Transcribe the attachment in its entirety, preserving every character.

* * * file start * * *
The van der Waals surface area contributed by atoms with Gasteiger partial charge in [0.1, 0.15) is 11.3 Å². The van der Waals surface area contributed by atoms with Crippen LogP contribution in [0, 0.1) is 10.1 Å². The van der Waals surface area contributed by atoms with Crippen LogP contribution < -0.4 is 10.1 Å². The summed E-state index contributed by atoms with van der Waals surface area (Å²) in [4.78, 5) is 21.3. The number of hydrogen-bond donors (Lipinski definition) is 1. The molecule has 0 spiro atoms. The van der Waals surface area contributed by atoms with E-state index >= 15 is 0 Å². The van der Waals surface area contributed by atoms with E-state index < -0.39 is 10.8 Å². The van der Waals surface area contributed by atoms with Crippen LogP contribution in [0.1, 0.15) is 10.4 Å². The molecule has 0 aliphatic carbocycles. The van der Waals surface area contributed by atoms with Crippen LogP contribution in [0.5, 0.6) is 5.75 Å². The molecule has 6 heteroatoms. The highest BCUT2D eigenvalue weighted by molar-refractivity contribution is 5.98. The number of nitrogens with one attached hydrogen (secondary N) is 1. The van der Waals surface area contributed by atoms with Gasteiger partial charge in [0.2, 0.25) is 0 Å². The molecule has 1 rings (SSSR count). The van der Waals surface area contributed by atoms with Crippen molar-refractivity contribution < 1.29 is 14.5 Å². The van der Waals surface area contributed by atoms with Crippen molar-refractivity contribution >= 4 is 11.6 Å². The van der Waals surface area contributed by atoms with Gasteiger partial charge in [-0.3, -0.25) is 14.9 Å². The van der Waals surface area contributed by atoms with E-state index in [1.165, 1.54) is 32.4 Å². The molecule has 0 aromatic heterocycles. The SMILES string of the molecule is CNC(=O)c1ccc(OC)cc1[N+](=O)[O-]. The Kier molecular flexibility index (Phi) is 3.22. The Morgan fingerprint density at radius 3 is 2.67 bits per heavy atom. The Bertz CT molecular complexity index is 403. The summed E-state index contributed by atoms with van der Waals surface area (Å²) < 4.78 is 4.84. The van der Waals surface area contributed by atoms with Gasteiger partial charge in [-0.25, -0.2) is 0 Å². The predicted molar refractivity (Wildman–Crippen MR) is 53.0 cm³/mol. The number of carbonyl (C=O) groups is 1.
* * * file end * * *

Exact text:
The van der Waals surface area contributed by atoms with Gasteiger partial charge in [0.1, 0.15) is 11.3 Å². The van der Waals surface area contributed by atoms with Crippen LogP contribution in [0, 0.1) is 10.1 Å². The van der Waals surface area contributed by atoms with Crippen LogP contribution < -0.4 is 10.1 Å². The summed E-state index contributed by atoms with van der Waals surface area (Å²) in [4.78, 5) is 21.3. The number of hydrogen-bond donors (Lipinski definition) is 1. The molecule has 0 spiro atoms. The van der Waals surface area contributed by atoms with E-state index >= 15 is 0 Å². The van der Waals surface area contributed by atoms with E-state index < -0.39 is 10.8 Å². The van der Waals surface area contributed by atoms with Crippen LogP contribution in [0.1, 0.15) is 10.4 Å². The molecule has 0 aliphatic carbocycles. The van der Waals surface area contributed by atoms with Crippen LogP contribution in [0.5, 0.6) is 5.75 Å². The molecule has 6 heteroatoms. The highest BCUT2D eigenvalue weighted by molar-refractivity contribution is 5.98. The number of nitrogens with one attached hydrogen (secondary N) is 1. The van der Waals surface area contributed by atoms with Gasteiger partial charge in [0.2, 0.25) is 0 Å². The molecule has 1 rings (SSSR count). The van der Waals surface area contributed by atoms with Crippen molar-refractivity contribution < 1.29 is 14.5 Å². The van der Waals surface area contributed by atoms with Crippen molar-refractivity contribution >= 4 is 11.6 Å². The van der Waals surface area contributed by atoms with Gasteiger partial charge in [-0.3, -0.25) is 14.9 Å². The van der Waals surface area contributed by atoms with E-state index in [1.165, 1.54) is 32.4 Å². The molecule has 0 aromatic heterocycles. The SMILES string of the molecule is CNC(=O)c1ccc(OC)cc1[N+](=O)[O-]. The Kier molecular flexibility index (Phi) is 3.22. The Morgan fingerprint density at radius 3 is 2.67 bits per heavy atom. The Bertz CT molecular complexity index is 403. The summed E-state index contributed by atoms with van der Waals surface area (Å²) < 4.78 is 4.84. The van der Waals surface area contributed by atoms with Gasteiger partial charge in [-0.25, -0.2) is 0 Å². The predicted molar refractivity (Wildman–Crippen MR) is 53.0 cm³/mol. The number of carbonyl (C=O) groups is 1.